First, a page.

Submitted to: Biochemistry and Molecular Biology Abstracts
Publication Type: Abstract Only
Publication Acceptance Date: 5/1/2015
Publication Date: 5/12/2015
Citation: Gold, S.E., Glenn, A.E. 2015. It’s War Out There: Fighting for life with xenobiotic degrading enzymes. Biochemistry and Molecular Biology Abstracts. Irapuato, Mexico, May 12-14, 2015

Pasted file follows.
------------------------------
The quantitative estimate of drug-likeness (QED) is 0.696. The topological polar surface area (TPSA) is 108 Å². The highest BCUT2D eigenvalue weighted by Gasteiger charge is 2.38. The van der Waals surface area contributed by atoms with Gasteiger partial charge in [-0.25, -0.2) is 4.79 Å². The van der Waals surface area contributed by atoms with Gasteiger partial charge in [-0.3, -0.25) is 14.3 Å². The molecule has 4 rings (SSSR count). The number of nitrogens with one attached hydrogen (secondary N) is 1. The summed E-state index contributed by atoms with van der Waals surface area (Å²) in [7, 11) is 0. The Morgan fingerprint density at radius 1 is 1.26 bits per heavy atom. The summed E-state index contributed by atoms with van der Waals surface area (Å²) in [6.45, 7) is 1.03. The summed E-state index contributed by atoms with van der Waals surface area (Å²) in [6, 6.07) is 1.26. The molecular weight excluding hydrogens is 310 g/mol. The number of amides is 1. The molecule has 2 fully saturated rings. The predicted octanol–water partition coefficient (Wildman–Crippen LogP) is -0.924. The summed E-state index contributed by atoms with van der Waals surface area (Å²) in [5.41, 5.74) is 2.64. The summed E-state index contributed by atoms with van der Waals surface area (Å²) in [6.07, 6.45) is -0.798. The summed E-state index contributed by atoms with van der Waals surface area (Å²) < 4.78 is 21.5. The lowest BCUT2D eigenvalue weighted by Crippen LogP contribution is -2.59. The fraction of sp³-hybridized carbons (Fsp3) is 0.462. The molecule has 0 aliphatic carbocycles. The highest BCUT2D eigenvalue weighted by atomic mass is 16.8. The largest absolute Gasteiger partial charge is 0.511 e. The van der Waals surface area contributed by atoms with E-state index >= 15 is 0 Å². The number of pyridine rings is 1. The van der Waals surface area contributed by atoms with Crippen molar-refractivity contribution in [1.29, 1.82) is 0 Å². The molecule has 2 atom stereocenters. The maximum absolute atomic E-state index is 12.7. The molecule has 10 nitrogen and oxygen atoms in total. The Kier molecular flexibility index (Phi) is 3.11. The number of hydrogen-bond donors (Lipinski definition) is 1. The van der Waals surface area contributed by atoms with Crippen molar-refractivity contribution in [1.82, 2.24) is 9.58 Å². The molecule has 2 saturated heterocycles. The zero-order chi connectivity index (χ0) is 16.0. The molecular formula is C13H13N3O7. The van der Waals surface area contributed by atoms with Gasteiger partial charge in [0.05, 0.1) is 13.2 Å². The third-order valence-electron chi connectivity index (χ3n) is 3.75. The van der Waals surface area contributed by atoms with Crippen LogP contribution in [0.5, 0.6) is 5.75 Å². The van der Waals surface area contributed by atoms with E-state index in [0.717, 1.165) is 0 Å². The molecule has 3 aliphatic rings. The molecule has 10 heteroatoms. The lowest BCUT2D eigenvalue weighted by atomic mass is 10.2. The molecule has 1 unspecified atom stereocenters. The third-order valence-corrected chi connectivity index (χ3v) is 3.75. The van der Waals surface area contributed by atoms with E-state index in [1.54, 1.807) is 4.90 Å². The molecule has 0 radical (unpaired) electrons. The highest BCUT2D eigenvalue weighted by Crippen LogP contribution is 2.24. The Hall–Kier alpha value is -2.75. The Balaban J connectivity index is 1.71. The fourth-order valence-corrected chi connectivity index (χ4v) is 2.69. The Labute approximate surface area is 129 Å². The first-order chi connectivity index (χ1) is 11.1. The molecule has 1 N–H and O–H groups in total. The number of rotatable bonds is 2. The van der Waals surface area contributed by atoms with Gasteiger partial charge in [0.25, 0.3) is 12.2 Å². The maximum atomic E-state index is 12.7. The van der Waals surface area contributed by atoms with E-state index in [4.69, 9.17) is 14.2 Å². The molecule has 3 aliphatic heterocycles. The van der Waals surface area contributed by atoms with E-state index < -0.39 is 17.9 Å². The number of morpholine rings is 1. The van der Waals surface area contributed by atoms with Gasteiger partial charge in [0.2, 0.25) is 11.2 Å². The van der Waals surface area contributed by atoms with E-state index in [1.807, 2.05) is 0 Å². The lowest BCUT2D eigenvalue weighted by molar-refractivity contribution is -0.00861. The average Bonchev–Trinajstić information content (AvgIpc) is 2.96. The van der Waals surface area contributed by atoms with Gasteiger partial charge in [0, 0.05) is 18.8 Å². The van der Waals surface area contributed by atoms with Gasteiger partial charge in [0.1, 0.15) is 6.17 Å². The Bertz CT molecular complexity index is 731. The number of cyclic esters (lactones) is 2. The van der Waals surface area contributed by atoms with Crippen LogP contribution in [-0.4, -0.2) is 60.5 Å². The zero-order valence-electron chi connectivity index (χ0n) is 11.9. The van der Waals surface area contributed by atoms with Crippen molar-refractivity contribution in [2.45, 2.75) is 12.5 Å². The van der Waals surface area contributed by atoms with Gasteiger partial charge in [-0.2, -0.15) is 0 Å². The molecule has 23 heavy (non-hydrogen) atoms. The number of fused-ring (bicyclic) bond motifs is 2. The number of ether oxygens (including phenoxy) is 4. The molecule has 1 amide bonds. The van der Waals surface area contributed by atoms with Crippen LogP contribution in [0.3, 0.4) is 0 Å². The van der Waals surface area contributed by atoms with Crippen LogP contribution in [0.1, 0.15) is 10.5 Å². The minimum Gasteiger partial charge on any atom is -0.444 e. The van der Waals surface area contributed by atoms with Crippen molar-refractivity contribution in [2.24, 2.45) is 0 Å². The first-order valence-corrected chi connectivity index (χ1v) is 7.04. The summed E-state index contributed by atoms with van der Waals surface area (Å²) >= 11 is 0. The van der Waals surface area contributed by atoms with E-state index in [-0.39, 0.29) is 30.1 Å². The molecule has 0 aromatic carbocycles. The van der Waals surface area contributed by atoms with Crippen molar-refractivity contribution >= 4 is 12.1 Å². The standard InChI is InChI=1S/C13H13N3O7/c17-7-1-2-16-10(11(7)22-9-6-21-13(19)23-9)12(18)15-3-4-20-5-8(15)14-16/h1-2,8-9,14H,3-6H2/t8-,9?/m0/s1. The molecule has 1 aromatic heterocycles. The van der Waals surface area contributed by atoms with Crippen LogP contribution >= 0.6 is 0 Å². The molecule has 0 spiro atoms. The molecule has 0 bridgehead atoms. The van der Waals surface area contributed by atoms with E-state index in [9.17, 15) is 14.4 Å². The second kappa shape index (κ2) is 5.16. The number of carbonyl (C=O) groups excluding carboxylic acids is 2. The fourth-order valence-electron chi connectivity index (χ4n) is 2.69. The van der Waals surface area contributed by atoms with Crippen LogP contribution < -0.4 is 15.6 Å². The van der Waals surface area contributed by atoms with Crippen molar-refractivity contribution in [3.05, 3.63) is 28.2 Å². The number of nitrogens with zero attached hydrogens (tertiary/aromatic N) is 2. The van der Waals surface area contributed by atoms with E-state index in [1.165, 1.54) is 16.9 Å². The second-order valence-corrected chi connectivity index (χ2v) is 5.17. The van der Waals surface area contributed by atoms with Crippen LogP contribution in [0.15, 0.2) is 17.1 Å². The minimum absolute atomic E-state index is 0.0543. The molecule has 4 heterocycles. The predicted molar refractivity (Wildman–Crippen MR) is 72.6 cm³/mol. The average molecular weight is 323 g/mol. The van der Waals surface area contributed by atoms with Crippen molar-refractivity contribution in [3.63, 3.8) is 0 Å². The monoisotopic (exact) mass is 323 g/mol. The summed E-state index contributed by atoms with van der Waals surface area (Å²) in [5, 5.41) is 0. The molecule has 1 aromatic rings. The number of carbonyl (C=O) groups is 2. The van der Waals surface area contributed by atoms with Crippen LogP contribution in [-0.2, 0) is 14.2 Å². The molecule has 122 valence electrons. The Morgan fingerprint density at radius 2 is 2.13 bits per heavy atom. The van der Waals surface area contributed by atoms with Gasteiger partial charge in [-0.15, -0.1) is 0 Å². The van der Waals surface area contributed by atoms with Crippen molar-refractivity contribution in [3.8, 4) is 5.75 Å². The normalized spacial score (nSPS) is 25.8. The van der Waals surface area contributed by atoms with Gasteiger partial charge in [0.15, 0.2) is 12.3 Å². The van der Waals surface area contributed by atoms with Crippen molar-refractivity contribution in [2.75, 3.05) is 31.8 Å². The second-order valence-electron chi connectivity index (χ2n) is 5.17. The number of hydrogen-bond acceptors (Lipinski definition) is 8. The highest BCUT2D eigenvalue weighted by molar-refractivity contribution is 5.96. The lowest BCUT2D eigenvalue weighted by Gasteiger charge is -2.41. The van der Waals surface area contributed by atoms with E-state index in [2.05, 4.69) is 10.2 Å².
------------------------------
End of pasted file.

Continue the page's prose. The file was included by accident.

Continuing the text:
Technical Abstract: It’s War Out There: Fighting for life with xenobiotic degrading enzymes Beta-lactamase enzymes are well studied because of their tremendous impact on medicine. Their prominent role is in resistance to beta-lactam (four membered lactam ring) antibiotics including the first and most famous fungally derived medically important antibiotic, penicillin. These antibiotics primarily function by interfering with bacterial cell wall construction. Fungi also have genes that encode canonical beta-lactamase domains. Very little is known about the function of these enzymes in fungi. Clearly, they do not act to protect the fungus from beta-lactams since fungi have completely different walls and tend to be unaffected by these drugs. Two reports describe the functions of beta-lactamase genes in fungi, one functioning in the synthesis of a secondary metabolite and the other involved in breakdown of a plant xenobiotic. Fusarium species tend to possess large families of beta-lactamase encoding genes. In our fungus of interest, the fumonisin producer F. verticillioides, there are 46 beta-lactamase genes. Earlier we showed that one enzyme, encoded by FDB1-ORF5 (FVEG_08291), was responsible for detoxification of the maize benzoxazinone phytoanticipins, including BOA. BOA is a gamma-lactam, with a five membered lactam ring, and is cleaved by this enzyme. We are deep into a family-wide gene deletion project to determine the function of these enzymes, with the hypothesis that they are involved in chemical warfare with antagonistic organisms and that their expansion in the genus Fusarium is a driving force for the ubiquitous nature of F. verticillioides in agricultural soils.